21. My fathers’ words

After yet another restless night, I awoke this morning in a very contemplative mood.  After a while, this led to an epiphany which has troubled me all day.  I think I may have mentioned before, something that my father always used to say to me, being the youngest of 7 siblings; and that was

“you have got to fight for your survival, if you’re going to survive Sharon”.

At the time he meant getting my share of everything, as my brothers and sisters were always put first, and with an age gap of 5 years; I soon learned to grow up pretty quick.  And on occasions, when I have been accused of being ‘spoilt’, they have heard the bad side of my tongue, because they have no idea of the sacrifices I had to make, because of them.  My childhood, for one, they weren’t around when I needed support, they had all left and gone about their business. IMG_0079

Years later, they didn’t see the reaction I got after I gave up a college course my father had insisted that I do.  After all, I was the last chance in his eyes, I was the last chance to get it right, produce something that was well educated and would go far, a progeny he could be openly proud of.

They also didn’t see, me paying my way through college with an Avon cosmetics jobs, or that the only extra money I got, was the family allowance money (which wasn’t much), that mum gave me.  All because he flatly refused to further support me in any way, shape or form at college.  There are many, many other instances that I can recall, but I have strayed from my point.

Anyway, this morning, I got to thinking about the battles I have fought in my life to get here, you know, the times I really did have to fight for my survival.  And I started right from the very beginning, my birth.  I was born with a condition called ‘Vulvulus‘, which means a twisted intestine.  Quite a serious condition for a baby, because it meant I could not keep food down in my stomach, and was constantly vomiting.  At the time, my folks were living in London, and it took many visits to Southampton General Hospital, before I had surgery; and partly because of that I still have stomach problems today and bear a large scar to boot.  Obviously, it was touch and go, but I have always said that ‘I wasn’t meant to be here, so that’s what makes me special! 🙂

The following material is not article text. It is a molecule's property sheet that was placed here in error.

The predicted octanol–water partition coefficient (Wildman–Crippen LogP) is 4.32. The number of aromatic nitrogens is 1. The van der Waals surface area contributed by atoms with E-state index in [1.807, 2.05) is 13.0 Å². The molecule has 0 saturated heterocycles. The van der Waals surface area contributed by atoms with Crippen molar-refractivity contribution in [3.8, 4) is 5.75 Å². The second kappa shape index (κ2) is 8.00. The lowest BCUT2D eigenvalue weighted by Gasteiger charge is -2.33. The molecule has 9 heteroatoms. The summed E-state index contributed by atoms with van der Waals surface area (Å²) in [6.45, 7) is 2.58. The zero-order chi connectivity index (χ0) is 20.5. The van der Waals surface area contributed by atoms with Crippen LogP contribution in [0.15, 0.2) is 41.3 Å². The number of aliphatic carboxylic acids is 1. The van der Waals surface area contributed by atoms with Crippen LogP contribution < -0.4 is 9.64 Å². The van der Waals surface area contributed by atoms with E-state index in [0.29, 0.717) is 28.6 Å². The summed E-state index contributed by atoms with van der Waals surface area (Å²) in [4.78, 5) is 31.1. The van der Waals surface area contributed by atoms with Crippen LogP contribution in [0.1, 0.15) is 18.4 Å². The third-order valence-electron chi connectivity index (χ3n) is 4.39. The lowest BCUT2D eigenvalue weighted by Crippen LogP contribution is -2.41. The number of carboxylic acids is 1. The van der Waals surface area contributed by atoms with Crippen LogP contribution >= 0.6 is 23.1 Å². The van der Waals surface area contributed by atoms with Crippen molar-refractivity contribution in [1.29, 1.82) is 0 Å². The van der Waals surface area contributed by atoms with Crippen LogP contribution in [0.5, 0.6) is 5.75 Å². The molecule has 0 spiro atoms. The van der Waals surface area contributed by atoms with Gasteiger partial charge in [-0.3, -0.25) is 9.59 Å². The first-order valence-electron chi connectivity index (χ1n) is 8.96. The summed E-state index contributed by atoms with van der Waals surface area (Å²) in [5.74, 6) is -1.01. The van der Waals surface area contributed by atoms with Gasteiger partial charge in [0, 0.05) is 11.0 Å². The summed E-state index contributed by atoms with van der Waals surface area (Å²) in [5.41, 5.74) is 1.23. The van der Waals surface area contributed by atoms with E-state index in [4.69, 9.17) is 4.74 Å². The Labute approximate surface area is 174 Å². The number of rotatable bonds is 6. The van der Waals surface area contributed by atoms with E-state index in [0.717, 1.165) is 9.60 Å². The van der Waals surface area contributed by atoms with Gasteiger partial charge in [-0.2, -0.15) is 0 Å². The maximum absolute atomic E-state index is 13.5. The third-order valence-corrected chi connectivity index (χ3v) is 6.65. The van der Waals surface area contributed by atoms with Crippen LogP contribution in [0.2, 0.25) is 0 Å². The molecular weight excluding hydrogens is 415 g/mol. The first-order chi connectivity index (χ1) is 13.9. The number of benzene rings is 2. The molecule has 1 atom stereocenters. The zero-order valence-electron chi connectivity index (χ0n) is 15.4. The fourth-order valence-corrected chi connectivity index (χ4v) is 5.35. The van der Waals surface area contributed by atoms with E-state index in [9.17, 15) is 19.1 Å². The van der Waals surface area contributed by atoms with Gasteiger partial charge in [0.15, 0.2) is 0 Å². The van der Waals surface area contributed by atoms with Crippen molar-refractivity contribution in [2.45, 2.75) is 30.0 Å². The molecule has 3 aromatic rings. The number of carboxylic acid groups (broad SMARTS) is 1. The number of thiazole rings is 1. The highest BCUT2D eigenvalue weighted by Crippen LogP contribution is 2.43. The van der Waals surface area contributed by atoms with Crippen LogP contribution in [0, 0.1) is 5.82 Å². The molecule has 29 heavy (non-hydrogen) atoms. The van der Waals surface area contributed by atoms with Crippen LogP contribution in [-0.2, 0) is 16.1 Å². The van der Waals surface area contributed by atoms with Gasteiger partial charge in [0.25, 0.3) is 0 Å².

I’ve spent time revisiting my youth and adolescence, and the issues relating to that time, through to my early twenties.  I had started a business at 21, did it for a few years, then became constantly employed, I’ve had relatively few jobs in my life, because I have always stuck at things, wanting to see the end of something. UNADJUSTEDNONRAW_thumb_ff

But in actual fact, my ambition had been driven. Driven by my fathers’ words, that had never left me, even now I hear them in my head.  I took on challenging jobs, in very male dominated environments, but I knew my stuff, so no one could touch me.  I worked hard, harder that any of my employers ever deserved, only to try and climb an invisible ladder to nowhere, but empty promises.

Especially the last job, the amount of pressure I was put under, from day one.  This time I was working mainly with young men, doing Construction apprenticeship training.  I had a vast case load (popular industry), extra out of hours tasks with open evenings, giving talks to local schools, staff training and so on.  I gathered knowledge, I taught myself, I went to night school to become a trainer, I qualified earning a teaching diploma.  Then I went on to the full qualification, getting teaching practice in, and gathering certificates for anything that might be useful for the future.  But in the end, it was a non-starter.  That when the walls came tumbling down…